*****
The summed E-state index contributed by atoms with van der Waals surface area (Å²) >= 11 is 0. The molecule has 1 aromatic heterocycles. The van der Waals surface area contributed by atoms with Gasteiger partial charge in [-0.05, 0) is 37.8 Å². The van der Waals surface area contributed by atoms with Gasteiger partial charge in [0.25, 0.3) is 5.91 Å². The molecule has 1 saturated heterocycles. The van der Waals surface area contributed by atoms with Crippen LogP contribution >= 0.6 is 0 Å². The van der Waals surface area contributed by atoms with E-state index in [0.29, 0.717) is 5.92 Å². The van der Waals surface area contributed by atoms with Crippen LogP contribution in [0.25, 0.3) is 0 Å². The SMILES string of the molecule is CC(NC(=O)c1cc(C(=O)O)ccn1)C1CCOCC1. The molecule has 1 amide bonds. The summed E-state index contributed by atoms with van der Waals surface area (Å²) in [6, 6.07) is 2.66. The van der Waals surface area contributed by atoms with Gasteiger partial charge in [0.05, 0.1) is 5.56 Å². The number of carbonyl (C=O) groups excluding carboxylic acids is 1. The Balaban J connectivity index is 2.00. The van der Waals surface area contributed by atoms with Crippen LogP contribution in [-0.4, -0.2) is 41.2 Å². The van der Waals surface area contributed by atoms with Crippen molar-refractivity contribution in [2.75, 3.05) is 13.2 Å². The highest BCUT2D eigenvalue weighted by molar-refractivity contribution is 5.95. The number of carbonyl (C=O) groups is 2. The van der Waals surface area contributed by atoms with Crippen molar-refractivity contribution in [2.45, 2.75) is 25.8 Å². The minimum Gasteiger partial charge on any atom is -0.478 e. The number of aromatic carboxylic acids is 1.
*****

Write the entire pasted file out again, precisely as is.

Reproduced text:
The summed E-state index contributed by atoms with van der Waals surface area (Å²) >= 11 is 0. The molecule has 1 aromatic heterocycles. The van der Waals surface area contributed by atoms with Gasteiger partial charge in [-0.05, 0) is 37.8 Å². The van der Waals surface area contributed by atoms with Gasteiger partial charge in [0.25, 0.3) is 5.91 Å². The molecule has 1 saturated heterocycles. The van der Waals surface area contributed by atoms with Crippen LogP contribution >= 0.6 is 0 Å². The van der Waals surface area contributed by atoms with E-state index in [0.29, 0.717) is 5.92 Å². The van der Waals surface area contributed by atoms with Crippen LogP contribution in [0.25, 0.3) is 0 Å². The SMILES string of the molecule is CC(NC(=O)c1cc(C(=O)O)ccn1)C1CCOCC1. The molecule has 1 amide bonds. The summed E-state index contributed by atoms with van der Waals surface area (Å²) in [6, 6.07) is 2.66. The van der Waals surface area contributed by atoms with Gasteiger partial charge in [0.05, 0.1) is 5.56 Å². The number of carbonyl (C=O) groups excluding carboxylic acids is 1. The Balaban J connectivity index is 2.00. The van der Waals surface area contributed by atoms with Crippen LogP contribution in [-0.4, -0.2) is 41.2 Å². The van der Waals surface area contributed by atoms with Crippen molar-refractivity contribution in [2.75, 3.05) is 13.2 Å². The highest BCUT2D eigenvalue weighted by molar-refractivity contribution is 5.95. The number of carbonyl (C=O) groups is 2. The van der Waals surface area contributed by atoms with Crippen molar-refractivity contribution in [2.45, 2.75) is 25.8 Å². The minimum Gasteiger partial charge on any atom is -0.478 e. The number of aromatic carboxylic acids is 1.